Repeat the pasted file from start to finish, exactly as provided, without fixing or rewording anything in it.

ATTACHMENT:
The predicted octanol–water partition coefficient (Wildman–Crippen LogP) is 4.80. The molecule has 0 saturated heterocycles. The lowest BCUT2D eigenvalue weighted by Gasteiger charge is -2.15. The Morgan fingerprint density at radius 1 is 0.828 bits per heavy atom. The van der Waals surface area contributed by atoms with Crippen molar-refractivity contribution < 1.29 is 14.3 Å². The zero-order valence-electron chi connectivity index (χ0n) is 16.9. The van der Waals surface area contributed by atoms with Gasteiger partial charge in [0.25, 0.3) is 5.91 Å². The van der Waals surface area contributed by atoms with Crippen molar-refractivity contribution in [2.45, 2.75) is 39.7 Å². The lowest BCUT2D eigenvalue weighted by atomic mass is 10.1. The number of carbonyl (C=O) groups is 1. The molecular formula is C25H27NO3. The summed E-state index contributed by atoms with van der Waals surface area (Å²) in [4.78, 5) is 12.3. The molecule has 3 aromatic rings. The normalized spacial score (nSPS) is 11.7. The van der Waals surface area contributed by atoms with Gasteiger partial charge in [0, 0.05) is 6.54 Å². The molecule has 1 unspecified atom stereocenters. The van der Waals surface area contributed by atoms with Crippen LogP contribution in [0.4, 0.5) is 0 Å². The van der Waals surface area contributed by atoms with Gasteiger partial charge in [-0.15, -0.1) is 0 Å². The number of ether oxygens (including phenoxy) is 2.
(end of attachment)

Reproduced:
The predicted octanol–water partition coefficient (Wildman–Crippen LogP) is 4.80. The molecule has 0 saturated heterocycles. The lowest BCUT2D eigenvalue weighted by Gasteiger charge is -2.15. The Morgan fingerprint density at radius 1 is 0.828 bits per heavy atom. The van der Waals surface area contributed by atoms with Crippen molar-refractivity contribution < 1.29 is 14.3 Å². The zero-order valence-electron chi connectivity index (χ0n) is 16.9. The van der Waals surface area contributed by atoms with Gasteiger partial charge in [0.25, 0.3) is 5.91 Å². The van der Waals surface area contributed by atoms with Crippen molar-refractivity contribution in [2.45, 2.75) is 39.7 Å². The lowest BCUT2D eigenvalue weighted by atomic mass is 10.1. The number of carbonyl (C=O) groups is 1. The molecular formula is C25H27NO3. The summed E-state index contributed by atoms with van der Waals surface area (Å²) in [4.78, 5) is 12.3. The molecule has 3 aromatic rings. The normalized spacial score (nSPS) is 11.7. The van der Waals surface area contributed by atoms with Gasteiger partial charge in [0, 0.05) is 6.54 Å². The molecule has 1 unspecified atom stereocenters. The van der Waals surface area contributed by atoms with Crippen LogP contribution in [0.4, 0.5) is 0 Å². The van der Waals surface area contributed by atoms with Gasteiger partial charge in [-0.15, -0.1) is 0 Å². The number of ether oxygens (including phenoxy) is 2.